The Centers for Disease Control and Prevention (CDC) regards clinical preventive services as public health priorities in its role as the nation's health protection agency. To that end, CDC conducted a study of such services for U.S. adults during the timeframe of 2007-2010, prior to enactment of the Affordable Care Act (ACA), which provided approximately 54 million Americans with at least one new free preventive service through their private health insurance plans.
According to CDC's study, released June 14, only about half of U.S. adults received selected preventive services such as screenings, consultations and prescriptions, from a health care professional before 2010.
The report provides baseline data on the use of selected adult preventive services, including aspirin or other blood-thinning therapies, controlling blood pressure, screening for and controlling high cholesterol, and ending tobacco use.
Among the report's findings:
- Of patients with heart disease primarily affecting the blood vessels, only 47 percent were prescribed the recommended daily use of aspirin during visits to their doctors.
- The U.S. Preventive Services Task Force guidelines for the prevention of high blood pressure state that adults 18 years old and older with high blood pressure should receive a clinical treatment plan that might include medications and monthly follow-up visits until healthy blood pressure is achieved, yet less than half (44 percent) of people with high blood pressure had it under control.
- Similarly, despite strong evidence that screening and treating for high cholesterol reduces sickness and death due to heart disease, about 33.4 percent of men and 25.6 percent of women were not screened during the preceding five years. Of those adults identified with high levels of LDL (bad) cholesterol, only about 32 percent of men and 32 percent of women had it under control.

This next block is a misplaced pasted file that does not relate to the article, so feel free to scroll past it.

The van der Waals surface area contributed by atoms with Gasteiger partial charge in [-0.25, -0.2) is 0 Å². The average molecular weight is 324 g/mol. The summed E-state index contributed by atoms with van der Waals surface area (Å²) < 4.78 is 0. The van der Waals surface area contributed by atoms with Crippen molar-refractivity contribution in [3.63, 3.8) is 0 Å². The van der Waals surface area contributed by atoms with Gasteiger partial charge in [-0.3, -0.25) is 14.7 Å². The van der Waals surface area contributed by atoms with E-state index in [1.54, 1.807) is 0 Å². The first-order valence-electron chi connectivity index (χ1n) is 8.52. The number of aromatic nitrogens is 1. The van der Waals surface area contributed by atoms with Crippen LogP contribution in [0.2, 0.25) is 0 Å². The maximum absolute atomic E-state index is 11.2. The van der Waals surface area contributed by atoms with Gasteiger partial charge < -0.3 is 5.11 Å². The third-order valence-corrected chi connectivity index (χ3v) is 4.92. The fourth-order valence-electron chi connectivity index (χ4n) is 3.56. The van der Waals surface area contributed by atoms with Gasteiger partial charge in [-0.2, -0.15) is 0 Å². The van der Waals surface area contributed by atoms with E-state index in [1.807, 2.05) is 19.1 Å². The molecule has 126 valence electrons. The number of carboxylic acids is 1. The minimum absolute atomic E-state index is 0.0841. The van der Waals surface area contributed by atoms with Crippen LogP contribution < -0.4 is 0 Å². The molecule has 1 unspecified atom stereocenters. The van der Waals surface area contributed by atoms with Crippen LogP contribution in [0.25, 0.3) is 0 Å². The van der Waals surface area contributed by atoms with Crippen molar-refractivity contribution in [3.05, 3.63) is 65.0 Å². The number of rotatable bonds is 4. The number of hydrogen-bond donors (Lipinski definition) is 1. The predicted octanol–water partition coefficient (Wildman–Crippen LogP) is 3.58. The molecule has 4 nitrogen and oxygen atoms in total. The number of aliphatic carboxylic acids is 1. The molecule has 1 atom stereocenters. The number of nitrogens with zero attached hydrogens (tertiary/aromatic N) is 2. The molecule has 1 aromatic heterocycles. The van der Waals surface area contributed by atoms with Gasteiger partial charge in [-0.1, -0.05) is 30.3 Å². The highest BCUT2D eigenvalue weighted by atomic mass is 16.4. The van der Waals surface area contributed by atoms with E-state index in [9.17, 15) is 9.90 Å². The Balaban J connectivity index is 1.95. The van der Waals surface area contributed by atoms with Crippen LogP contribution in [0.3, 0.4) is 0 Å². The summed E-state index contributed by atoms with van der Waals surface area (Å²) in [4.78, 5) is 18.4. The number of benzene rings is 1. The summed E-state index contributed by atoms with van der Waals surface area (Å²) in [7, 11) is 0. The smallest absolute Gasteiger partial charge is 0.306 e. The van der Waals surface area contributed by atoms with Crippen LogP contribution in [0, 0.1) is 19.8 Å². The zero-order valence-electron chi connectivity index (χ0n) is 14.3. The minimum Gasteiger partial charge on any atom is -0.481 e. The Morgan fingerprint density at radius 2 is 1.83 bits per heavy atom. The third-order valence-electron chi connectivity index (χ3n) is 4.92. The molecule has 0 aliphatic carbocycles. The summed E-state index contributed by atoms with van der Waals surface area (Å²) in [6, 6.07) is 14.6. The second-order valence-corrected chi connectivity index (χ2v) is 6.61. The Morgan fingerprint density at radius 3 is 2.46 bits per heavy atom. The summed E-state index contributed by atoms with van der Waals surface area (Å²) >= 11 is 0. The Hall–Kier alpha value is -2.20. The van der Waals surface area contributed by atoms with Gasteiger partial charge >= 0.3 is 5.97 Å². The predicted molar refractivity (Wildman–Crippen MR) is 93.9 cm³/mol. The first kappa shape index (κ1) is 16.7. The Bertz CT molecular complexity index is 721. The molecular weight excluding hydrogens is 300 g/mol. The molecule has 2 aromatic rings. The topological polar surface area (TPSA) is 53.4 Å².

- According to data from the National Ambulatory Medical Care Survey and the National Health Interview Summary, fewer than 1 in 13 tobacco users were prescribed medications to help them end their tobacco use when they saw their doctor.
"Clinical preventive services prevent heart attack, stroke, cancer and other diseases and save lives," said CDC Director Thomas R. Frieden, MD, MPH. "This report provides a snapshot of preventive services for U.S. adults before 2010. As we look to the future, we can track how our nation’s health is progressing through better prevention in health care."
The data could change in the future because of certain ACA provisions. These include a requirement for new private health insurance plans to cover recommended preventive services with no cost-sharing. The health care law also requires coverage for a new annual wellness visit under Medicare and eliminates cost-sharing for recommended preventive services provided to Medicare beneficiaries. The law also gives state Medicaid programs financial incentives to cover preventive services for adults and supports initiatives to improve public understanding of the benefits of preventive services.
CDC estimates that 32.5 million people with Medicare received at least one free preventive benefit in 2011, including the new Annual Wellness Visit.
The agency said it is working with medical systems and health provider organizations to increase the number of physicians who routinely screen patients for tobacco use and provide advice for how to end tobacco use, establish systems of referral to tobacco quit lines as well as other community resources, and reduce economic barriers by removing copayments and including quit line coaching and cessation medication as covered benefits.
States and communities that receive CDC’s Community Transformation Grants are working to promote prevention and control of high blood pressure and high cholesterol.
CDC also helps state Medicaid programs to develop systems that identify people who are at risk for various health conditions due to age and behaviors. The programs ensure that those people get screened, and that patients with abnormal screening test results are quickly referred to a medical provider.
The newly released report also provides baseline data on diabetes management, colon and breast cancer screening, HIV testing and influenza vaccination.